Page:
Malaria is one of the oldest and deadliest diseases in human history. Each year it takes the lives of 3 times as many children as cancer and puts nearly half the world’s population at risk of infection. The parasite which causes malaria, Plasmodium, is more complex than the viruses and bacteria for which we have developed vaccines thus far. This, combined with the fact that Plasmodium has been evolving to escape our immune defenses for millennia, has stymied scientists from developing a vaccine using traditional approaches. If we are to develop a vaccine capable of preventing and eliminating such a competent foe, we will need to use even more sophisticated weapons.
A Plasmodium infection starts when an infected mosquito injects tens to hundreds of parasites into the skin. The parasite then actively crosses through a blood vessel and enters the blood circulation with the goal of reaching the liver. Once in the liver, it will traverse through multiple liver cells before settling in a single one where it will grow to form roughly 50,000 parasites over 7 days. During this time there are no actual symptoms of infection. After this week, the 50,000 parasites emerge in a radically changed life stage which cyclically infects and kills red blood cells as parasite numbers expanding into the billions. It is at this stage when all malaria-associated disease and death occurs. A subset of parasites will develop into sexual stages that can then be taken up by a new mosquito to spread the infection.
Such a prolonged and complex life cycle allows for multiple points where the immune system can intervene and stop the infection. Using unconventional approaches such as genetically-weakened parasites that infect but do not cause disease, Brandon Wilder and colleagues have uncovered several mechanisms by which the immune system can overcome malaria infection or prevent it all together—ideally before the disease-causing blood stages. The Wilder group is focused on how to turn these observations into vaccines or interventions which can be used for both the prevention and eventual elimination of the disease altogether.
This includes combining human studies, non-human primate models of malaria and the use of humanized mice to develop and optimize such interventions. For example, working with researchers from across the globe, Brandon Wilder has helped uncover a unique kind of antibody made by the body after vaccination. These particular antibodies are extremely potent at preventing infection from the point of mosquito bite and this is now being pursued both as a vaccine and as a monoclonal antibody therapy. In addition, the T-cells of the immune system can track and kill liver cells infected with parasites. In collaboration with established researchers at OHSU, the Wilder group also aims to harness the potent T-cell response induced by cytomegalovirus viruses to better understand how we can develop a vaccine which generates T-cells capable of killing the parasite before it can cause and spread disease.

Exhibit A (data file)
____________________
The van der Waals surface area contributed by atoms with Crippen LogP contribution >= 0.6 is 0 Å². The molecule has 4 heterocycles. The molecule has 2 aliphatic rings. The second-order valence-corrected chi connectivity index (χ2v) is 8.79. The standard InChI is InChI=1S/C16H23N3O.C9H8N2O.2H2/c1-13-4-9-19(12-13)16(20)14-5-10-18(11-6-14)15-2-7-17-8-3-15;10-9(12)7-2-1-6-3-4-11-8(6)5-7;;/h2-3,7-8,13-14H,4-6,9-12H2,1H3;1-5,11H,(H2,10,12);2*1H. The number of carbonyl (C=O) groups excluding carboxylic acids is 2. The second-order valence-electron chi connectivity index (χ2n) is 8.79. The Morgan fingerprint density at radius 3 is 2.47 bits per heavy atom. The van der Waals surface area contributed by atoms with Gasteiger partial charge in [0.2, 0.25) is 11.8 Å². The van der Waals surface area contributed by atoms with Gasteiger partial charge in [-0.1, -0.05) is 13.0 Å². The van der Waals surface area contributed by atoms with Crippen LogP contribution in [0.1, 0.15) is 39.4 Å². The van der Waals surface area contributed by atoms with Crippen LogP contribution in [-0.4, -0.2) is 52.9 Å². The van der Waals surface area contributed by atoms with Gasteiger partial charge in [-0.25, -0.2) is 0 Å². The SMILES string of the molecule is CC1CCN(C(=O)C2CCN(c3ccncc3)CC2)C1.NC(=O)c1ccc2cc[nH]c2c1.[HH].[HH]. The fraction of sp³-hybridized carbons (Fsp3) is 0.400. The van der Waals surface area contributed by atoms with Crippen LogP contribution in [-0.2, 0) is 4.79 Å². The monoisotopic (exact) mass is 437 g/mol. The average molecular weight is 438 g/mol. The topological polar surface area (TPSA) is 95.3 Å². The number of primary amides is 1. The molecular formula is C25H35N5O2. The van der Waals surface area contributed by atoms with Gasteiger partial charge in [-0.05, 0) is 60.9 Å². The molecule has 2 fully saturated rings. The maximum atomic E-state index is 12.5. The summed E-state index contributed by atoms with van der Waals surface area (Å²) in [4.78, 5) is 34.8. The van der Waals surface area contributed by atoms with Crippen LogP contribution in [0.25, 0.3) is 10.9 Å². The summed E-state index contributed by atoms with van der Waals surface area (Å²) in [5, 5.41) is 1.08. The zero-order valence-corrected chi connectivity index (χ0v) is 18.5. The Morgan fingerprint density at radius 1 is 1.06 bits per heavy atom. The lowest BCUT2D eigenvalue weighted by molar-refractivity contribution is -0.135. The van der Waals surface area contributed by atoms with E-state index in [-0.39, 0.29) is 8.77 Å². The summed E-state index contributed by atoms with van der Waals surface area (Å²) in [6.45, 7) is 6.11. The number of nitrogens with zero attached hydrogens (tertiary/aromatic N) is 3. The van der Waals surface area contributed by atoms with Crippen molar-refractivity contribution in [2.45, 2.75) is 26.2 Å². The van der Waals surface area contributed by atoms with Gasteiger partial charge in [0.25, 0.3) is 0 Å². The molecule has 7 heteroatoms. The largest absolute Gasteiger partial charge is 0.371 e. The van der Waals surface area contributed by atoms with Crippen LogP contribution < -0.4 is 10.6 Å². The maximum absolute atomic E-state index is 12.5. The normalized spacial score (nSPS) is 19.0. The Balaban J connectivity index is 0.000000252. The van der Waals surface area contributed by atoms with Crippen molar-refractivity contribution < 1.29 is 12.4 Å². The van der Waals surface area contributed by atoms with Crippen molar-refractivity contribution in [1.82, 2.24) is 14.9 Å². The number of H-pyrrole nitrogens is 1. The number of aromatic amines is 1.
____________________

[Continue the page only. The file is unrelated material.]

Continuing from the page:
Brandon Wilder attended the University of Florida where he received his B.S. in 2006 and his Ph.D. in Immunology and Microbiology in 2012. He then did his postdoctoral fellowship with Stefan Kappe at the Center for Infectious Disease Research in Seattle, WA where he studied protective immune responses to malaria and eventually finished as a Research Assistant Professor in 2018. He then joined the OHSU Vaccine and Gene Therapy Institute in as an Assistant Professor. He also splits his time serving as the Unit Head of Immunology and Vaccine Development in the Department of Parasitology at the Naval Medical Research Unit-6 in Lima, Peru.
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- Isabelle Zenklusen, Joshua Tan, Antonio Lanzavecchia, Stephen L. Hoffman, Jongo Said, Salim Abdulla, Claudia Daubenberger*, Brandon K. Sack*. Immunization of malaria pre-exposed Tanzanian adults with aseptic, purified, irradiated Plasmodium falciparum sporozoites elicits long-lived sporozoite-specific IgM antibodies which are capable of inhibiting sporozoite invasion in vitro. Journal of Infectious Diseases. 2018. Apr 23;217(10):1569-1578. *Equal contribution PMID: 29438525
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